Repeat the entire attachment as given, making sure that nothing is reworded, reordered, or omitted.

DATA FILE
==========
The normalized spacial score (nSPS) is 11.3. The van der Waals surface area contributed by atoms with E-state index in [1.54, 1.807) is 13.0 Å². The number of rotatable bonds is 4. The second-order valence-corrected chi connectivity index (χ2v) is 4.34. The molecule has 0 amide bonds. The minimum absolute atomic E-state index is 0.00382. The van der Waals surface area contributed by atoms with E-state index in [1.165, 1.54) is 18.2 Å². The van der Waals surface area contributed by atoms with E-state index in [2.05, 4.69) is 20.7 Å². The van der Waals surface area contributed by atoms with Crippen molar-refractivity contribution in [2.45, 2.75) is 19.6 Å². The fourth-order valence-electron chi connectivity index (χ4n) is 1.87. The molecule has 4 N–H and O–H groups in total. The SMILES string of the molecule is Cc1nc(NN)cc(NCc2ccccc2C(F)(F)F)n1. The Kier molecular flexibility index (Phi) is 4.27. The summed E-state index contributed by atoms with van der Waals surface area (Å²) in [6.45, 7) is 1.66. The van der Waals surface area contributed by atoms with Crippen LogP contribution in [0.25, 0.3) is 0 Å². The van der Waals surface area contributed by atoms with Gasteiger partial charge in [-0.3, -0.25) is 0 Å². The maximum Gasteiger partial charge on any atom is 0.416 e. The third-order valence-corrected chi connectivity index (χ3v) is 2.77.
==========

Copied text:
The normalized spacial score (nSPS) is 11.3. The van der Waals surface area contributed by atoms with E-state index in [1.54, 1.807) is 13.0 Å². The number of rotatable bonds is 4. The second-order valence-corrected chi connectivity index (χ2v) is 4.34. The molecule has 0 amide bonds. The minimum absolute atomic E-state index is 0.00382. The van der Waals surface area contributed by atoms with E-state index in [1.165, 1.54) is 18.2 Å². The van der Waals surface area contributed by atoms with E-state index in [2.05, 4.69) is 20.7 Å². The van der Waals surface area contributed by atoms with Crippen molar-refractivity contribution in [2.45, 2.75) is 19.6 Å². The fourth-order valence-electron chi connectivity index (χ4n) is 1.87. The molecule has 4 N–H and O–H groups in total. The SMILES string of the molecule is Cc1nc(NN)cc(NCc2ccccc2C(F)(F)F)n1. The Kier molecular flexibility index (Phi) is 4.27. The summed E-state index contributed by atoms with van der Waals surface area (Å²) in [6.45, 7) is 1.66. The van der Waals surface area contributed by atoms with Crippen LogP contribution in [0.25, 0.3) is 0 Å². The van der Waals surface area contributed by atoms with Gasteiger partial charge in [-0.3, -0.25) is 0 Å². The maximum Gasteiger partial charge on any atom is 0.416 e. The third-order valence-corrected chi connectivity index (χ3v) is 2.77.